We Would Appreciate the Opportunity to Serve You
City National Bank in Miami
Capital 1,000,000.00 Surplus 1,000,000.00
*d to be>

Beth David
The usual Friday night serv-
ices will be held at Beth David
at 8 o'clock on Friday night. The
sermon will be preached by Rab-
bi Israel H. Weis^&Jand the
usual congregational singing and
services will be conducted. Can-
tor Shoulson will sing several
**. J-*, 'kjLl
The Adult Bible Class, wWffi*
now numbers one hundred, meets
regularly every Sunday morning
at 10 o'clock and is now featur-
ing a one-half hour open forum
where matters presented by the
members of the class are dis-
cued __J(k
Temple Israel
r j .
Rabbi Jacob H. Kaplan being
out of the city for Friday night
on a lecture tour, Temple Israel
will celebrate "Sisterhood night1*
The services will be conducted
by various members of the Sis-,
terhood and several speeches or
sermonettes will be preached by
some of the officers.
The open forum on Sunday
morning, which is attracting a
large' number of visitors, includ-
ing a number of non-Jews, will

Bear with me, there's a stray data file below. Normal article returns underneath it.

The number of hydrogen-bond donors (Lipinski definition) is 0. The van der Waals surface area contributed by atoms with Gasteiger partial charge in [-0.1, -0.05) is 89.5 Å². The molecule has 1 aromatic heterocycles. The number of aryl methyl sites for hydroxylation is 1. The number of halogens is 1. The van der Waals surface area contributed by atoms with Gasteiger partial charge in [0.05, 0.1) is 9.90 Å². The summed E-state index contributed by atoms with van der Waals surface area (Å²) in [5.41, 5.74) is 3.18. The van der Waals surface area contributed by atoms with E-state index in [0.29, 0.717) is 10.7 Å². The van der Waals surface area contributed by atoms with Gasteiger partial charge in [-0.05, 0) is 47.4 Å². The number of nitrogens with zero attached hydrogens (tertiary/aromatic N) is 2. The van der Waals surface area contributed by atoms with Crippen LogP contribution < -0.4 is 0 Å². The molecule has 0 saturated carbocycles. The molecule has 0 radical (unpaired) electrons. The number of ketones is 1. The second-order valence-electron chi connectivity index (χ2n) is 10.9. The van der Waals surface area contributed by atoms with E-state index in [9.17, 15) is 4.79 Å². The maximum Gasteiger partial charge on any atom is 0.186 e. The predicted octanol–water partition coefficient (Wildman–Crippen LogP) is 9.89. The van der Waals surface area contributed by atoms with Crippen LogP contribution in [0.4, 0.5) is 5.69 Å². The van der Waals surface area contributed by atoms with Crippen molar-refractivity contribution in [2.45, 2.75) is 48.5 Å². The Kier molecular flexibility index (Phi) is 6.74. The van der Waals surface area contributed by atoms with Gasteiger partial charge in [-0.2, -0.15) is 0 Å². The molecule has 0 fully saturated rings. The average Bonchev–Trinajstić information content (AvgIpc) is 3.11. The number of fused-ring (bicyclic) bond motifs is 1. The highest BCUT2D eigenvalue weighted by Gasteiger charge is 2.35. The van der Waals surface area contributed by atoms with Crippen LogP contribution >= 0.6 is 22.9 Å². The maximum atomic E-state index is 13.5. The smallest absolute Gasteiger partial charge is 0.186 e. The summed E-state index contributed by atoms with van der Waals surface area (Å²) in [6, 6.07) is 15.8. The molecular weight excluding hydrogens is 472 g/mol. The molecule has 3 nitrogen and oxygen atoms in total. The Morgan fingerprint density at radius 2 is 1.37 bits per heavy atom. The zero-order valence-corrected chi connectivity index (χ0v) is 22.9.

listen to an address on "Capital'
ism and Socialism" by Rabbi
Kaplan, to be followed by a die}
h Three prises will be awarded to
the best mask costumes. A spe-
cial; prise has been donated by
Prejf,; Kehl for the. best iiovelty
dance; of the evening.
A large program of entertain-
ment has been prepared and the
committee ia promising a very
splendid evening.
Junior Council of Jewish
The I>ramatic Circle of tlfe
Junior" Council of Jewish Wo-
men, now known under the
name of the "Stage Strutters,"
met at the Scottish Rite Temple
on Tuesday night at" 7 o'clock
for a short rehearsal. Immediate-
ly after the rehearsal taS entire
body marched upstairs to the
Temple Theatre, where they were
the guests of the Jewish Ftoridian
at its theatre party.
.--------------:m \ ..
Beth David Has Chanucca
Play At Fairfax Theatre
The Chanucca play and enter-
tainment of Beth David Sunday
School, under,the leadership of
Rabbi Israel H. Weisfeld, and
coached by Mrs. Ed Falk, will
be presented, at the Fairfax The-
atre the night of December' 9
at 8:30 o'clock. Quite an elabo-
rate program of diversified en-
tertainment has been prepared.
ment iotptkt guests has been